The measure would still allow secret settlements in which plaintiffs promise not to reveal the nature of the case's resolution, including the amount of money paid out. But 2.3 million California professionals -- including accountants, architects and embalmers, as well as healthcare professionals such as doctors, psychologists and nurses -- would face discipline from California's regulatory boards if they were to insert gag clauses that dissuaded plaintiffs from making complaints to authorities.
"Gag clauses in malpractice settlements present unnecessary roadblocks which impede the medical board's investigators from their sworn duty to protect the public," the board president, Mitchell Karlan, said through a spokeswoman. State regulatory boards for 10 other professions endorsed last year's effort to outlaw the provisos.
The strongest opposition has come from builders, engineers and small contractors. They fought last year's proposal and are preparing another campaign to block this year's version.
Richard Markuson, deputy executive director of Consulting Engineers and Land Surveyors of California, a Sacramento-based association, said professionals already are required to report to regulators any large civil lawsuit settlements.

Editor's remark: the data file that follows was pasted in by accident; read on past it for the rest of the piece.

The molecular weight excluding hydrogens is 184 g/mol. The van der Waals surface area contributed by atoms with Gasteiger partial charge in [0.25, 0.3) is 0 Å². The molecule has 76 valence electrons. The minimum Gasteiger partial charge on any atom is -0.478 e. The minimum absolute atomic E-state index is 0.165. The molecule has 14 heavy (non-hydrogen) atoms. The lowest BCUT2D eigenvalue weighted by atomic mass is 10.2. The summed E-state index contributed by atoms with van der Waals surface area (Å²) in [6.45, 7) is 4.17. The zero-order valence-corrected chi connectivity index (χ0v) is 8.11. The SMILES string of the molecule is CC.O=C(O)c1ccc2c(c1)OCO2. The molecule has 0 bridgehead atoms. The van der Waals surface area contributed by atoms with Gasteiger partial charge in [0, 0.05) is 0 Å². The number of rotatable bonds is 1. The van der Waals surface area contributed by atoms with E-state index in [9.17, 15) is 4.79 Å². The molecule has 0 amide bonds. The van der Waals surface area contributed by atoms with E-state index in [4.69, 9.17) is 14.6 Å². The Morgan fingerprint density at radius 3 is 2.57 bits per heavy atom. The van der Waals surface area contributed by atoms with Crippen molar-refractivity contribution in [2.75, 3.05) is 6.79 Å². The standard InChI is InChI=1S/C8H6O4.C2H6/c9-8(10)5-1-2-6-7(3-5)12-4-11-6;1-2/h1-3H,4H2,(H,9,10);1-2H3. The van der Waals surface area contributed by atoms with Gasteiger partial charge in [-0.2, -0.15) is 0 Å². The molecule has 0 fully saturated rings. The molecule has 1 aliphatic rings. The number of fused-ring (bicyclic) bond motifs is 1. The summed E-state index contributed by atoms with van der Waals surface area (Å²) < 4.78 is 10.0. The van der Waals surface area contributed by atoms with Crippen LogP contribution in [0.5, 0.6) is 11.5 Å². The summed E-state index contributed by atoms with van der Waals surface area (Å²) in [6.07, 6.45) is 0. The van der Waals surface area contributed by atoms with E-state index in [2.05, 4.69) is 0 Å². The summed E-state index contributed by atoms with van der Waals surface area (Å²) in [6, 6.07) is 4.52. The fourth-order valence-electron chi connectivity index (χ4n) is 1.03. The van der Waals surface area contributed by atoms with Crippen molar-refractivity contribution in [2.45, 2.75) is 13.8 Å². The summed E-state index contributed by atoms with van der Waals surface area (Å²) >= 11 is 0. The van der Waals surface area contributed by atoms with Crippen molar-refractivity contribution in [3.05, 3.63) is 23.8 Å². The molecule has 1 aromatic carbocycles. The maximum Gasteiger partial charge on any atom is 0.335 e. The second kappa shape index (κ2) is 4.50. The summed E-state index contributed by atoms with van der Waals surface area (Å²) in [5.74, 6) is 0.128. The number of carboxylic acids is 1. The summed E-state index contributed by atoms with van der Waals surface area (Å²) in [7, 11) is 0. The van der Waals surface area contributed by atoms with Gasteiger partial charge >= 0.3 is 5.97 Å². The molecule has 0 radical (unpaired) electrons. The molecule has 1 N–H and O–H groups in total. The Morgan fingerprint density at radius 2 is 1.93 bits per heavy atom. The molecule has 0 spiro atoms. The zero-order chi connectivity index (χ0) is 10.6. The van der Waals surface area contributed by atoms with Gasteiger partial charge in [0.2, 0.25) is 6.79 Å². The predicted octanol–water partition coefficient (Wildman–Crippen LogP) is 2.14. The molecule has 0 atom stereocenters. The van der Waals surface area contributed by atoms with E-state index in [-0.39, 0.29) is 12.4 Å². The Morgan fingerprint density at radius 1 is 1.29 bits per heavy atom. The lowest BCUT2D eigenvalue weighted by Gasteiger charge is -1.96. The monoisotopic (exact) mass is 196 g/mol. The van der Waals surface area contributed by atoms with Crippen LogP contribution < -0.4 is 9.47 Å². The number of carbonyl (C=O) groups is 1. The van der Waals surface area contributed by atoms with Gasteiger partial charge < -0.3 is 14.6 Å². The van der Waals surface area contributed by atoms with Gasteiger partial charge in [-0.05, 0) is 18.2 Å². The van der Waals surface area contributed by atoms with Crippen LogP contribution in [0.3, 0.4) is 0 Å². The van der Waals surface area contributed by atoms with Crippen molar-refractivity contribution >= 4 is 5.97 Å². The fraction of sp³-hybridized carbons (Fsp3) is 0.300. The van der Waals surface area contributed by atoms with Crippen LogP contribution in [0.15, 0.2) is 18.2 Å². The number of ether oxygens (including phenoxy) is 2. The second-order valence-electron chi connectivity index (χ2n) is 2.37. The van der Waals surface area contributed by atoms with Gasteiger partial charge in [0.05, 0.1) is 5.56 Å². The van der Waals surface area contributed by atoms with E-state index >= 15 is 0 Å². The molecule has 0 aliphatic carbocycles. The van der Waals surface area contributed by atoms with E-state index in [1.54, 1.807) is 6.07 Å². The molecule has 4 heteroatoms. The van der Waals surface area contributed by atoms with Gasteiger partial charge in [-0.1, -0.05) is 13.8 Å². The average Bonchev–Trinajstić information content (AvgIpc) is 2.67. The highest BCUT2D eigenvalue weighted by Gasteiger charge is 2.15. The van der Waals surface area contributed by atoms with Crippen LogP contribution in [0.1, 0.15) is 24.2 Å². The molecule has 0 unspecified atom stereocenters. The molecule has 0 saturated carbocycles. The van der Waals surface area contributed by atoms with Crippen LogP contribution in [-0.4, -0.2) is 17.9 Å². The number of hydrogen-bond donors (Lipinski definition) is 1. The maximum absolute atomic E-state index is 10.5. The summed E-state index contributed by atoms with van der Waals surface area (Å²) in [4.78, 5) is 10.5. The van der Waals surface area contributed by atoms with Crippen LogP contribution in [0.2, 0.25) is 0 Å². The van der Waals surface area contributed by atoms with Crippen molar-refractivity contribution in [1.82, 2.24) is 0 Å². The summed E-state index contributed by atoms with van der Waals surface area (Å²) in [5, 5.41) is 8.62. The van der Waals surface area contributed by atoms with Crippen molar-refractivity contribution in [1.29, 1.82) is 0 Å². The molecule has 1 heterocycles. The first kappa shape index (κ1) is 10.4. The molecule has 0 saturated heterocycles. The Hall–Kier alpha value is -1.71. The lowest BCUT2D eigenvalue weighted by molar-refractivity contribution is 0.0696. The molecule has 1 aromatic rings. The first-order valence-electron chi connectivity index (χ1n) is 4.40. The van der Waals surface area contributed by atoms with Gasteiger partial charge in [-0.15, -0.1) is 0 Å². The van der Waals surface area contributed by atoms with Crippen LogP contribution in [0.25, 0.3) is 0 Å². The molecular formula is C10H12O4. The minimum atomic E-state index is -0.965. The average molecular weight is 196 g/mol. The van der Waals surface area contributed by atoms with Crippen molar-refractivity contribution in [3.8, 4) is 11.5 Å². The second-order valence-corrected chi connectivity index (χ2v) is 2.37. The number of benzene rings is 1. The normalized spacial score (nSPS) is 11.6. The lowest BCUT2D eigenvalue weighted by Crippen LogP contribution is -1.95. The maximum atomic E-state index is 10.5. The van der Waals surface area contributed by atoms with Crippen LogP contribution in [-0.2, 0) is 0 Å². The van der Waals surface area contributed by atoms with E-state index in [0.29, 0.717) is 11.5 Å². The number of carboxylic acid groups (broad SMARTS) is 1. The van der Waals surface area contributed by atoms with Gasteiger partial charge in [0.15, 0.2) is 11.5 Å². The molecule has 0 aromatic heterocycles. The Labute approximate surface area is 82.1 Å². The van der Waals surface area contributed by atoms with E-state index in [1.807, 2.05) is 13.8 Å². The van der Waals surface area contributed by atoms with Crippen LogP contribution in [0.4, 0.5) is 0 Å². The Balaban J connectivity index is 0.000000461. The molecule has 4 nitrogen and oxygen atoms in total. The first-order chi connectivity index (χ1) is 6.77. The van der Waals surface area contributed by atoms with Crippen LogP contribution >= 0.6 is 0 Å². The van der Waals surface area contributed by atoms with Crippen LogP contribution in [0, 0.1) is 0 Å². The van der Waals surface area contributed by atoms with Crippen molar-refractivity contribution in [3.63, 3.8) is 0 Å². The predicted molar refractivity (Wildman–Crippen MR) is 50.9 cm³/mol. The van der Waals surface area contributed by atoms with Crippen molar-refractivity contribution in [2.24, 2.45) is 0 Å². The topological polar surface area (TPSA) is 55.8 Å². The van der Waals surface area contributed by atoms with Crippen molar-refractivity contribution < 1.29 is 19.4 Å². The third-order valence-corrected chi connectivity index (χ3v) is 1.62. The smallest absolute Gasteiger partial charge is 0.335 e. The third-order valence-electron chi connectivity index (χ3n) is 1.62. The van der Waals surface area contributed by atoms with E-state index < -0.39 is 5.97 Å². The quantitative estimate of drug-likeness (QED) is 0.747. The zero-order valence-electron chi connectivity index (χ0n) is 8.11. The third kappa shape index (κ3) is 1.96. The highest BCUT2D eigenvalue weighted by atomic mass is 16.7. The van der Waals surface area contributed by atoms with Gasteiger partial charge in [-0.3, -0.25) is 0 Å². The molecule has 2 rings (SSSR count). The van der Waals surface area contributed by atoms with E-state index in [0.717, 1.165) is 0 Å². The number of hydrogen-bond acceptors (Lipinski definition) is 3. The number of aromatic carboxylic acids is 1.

"This would eliminate some of the finality that a settlement could bring to parties in a dispute," Markuson said.
Schwarzenegger agreed, writing in his veto message that "even after the resolution of a civil suit, this bill could still require a licensee to [undergo] a second adjudication before a regulatory body."

It is far from clear that the gag clauses are enforceable. The attorney general's office last year told lawmakers that it believed such clauses cannot be imposed, citing several judicial rulings.
One was a 2000 appeals court ruling that voided a settlement that prohibited customers of a securities agent from reporting misconduct. The court ruled that the inclusion of the confidentiality clause was "not only directly connected to [the agent's] misconduct, but is an instance of misconduct in itself."

Still, advocates and plaintiffs say the pressure to consent to gag clauses often is intense.